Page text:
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Security sector reform post-SBY

Publication Date : 31-05-2014

 

On July 9 voters will choose between the presidential and vice presidential pairings of Joko “Jokowi” Widodo-Jusuf Kalla and Prabowo Subianto-Hatta Rajasa. Whatever ticket wins the election, they will have to face up to the challenges of the economy and security.

To be blunt, neither Jokowi nor Prabowo have shown a clear political agenda for security sector reform.

We have yet to see their respective agenda on the transformation of the defense system, how to bring about professionalism in the security apparatus and how to improve relations between the police and political authority, etc.

During his administration, President Susilo Bambang Yudhoyono passed only the Intelligence Law in 2011 to reform the security sector, but the more important bills still pending include those on national security, state secrets and reserve components. They have been under discussion in the legislature since 2006, but lawmakers seem to have other priorities.

One of the remaining problems is the military’s continued autonomy and ability to stay outside the Defence Ministry’s jurisdiction — despite the 2004 Indonesian Military (TNI) Law, which aims to bring the TNI under the authority of the ministry.

While the defence minister has the authority and influence to shape policy, design budgets and procure goods and services, the minister still exerts no authority over the military.

The TNI commander still reports directly to the President and that has created the perception of dual leadership within the defence establishment.

The 2004 law was supposed to give a clear division of labor between the defence institutions but until today, implementation and further clarification of some ambiguous articles has not been forthcoming.

One clear constraint in bringing the military under the ministry’s authority — something that would reshape perceptions about the military’s role in society — is the 2002 State Defence Law, stipulating that both positions will answer directly to the President and assist with defence matters.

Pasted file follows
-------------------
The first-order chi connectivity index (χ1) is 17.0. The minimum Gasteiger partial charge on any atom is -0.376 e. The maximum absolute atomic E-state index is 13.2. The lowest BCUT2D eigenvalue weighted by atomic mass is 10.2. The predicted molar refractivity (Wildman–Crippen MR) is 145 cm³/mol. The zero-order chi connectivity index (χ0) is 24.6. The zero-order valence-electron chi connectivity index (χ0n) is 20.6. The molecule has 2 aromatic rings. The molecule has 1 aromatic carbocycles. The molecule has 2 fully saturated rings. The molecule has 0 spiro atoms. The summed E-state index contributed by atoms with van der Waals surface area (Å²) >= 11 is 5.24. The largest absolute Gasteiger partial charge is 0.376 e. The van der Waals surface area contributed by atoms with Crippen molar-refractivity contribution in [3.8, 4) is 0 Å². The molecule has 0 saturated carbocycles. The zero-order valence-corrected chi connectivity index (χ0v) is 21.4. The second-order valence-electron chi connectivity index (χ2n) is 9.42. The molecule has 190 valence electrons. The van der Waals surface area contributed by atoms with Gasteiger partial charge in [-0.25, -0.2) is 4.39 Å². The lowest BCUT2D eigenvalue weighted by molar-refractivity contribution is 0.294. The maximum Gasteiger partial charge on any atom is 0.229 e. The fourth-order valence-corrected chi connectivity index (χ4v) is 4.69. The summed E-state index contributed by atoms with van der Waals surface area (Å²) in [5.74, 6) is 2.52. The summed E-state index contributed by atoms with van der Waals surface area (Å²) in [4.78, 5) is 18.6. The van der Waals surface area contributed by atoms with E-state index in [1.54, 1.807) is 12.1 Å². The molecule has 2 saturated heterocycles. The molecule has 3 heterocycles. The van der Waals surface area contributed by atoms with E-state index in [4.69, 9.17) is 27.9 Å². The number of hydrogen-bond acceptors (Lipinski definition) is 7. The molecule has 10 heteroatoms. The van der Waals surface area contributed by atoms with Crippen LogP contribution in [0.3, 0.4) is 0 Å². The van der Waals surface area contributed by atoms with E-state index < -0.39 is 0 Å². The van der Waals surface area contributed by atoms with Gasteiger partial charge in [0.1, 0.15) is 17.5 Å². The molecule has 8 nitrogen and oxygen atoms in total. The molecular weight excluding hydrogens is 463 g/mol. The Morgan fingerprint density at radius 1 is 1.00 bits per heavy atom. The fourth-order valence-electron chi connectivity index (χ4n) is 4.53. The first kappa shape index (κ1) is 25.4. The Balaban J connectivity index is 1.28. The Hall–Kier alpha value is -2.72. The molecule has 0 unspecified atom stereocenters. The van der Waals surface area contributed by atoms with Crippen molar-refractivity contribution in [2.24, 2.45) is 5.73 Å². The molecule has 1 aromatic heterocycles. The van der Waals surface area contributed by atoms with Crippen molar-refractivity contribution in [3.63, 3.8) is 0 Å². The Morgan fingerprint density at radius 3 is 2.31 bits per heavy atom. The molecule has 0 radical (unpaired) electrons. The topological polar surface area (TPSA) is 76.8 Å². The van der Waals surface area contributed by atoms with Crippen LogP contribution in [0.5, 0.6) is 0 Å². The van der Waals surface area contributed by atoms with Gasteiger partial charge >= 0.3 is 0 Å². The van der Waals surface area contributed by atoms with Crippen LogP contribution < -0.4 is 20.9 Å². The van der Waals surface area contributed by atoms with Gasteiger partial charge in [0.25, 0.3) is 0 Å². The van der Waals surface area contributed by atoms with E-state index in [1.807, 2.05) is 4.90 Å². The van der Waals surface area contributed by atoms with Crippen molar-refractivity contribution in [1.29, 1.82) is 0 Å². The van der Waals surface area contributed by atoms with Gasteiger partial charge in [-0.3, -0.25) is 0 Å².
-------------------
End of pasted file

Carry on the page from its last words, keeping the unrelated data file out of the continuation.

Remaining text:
That caused the military to be viewed publicly as a policy maker rather than a policy implementer. Given the inclusion of the TNI commander in the Cabinet meetings, clearly the old paradigm still persists.

The division of labor within the defence establishment needs a clear agenda setting and direction from the future administration. Jakarta Governor Jokowi’s lack of experience in national and security policy is understandable; nonetheless, he will require more assistance and endeavors in publishing his ideas and agenda on security sector reform. On the other side, Prabowo, a retired general, has the upper hand, but it does not mean he will do drastic things such as the restructuring the army territorial command.

These significant issues may not draw public attention especially during and after the presidential campaign.

But we should evaluate where we stand after 16 years of security sector reform. Will we see backtracking instead of actual reform on this issue?

The citizens will decide the nation’s fate, but progress in the security sector still looks bleak.

(The writer is a national security analyst at the Indonesian Institute for Strategic and Defence Studies  in Jakarta. He was a fellow at the National Security Policymaking Institute in Massachusetts, US, in 2013)

 

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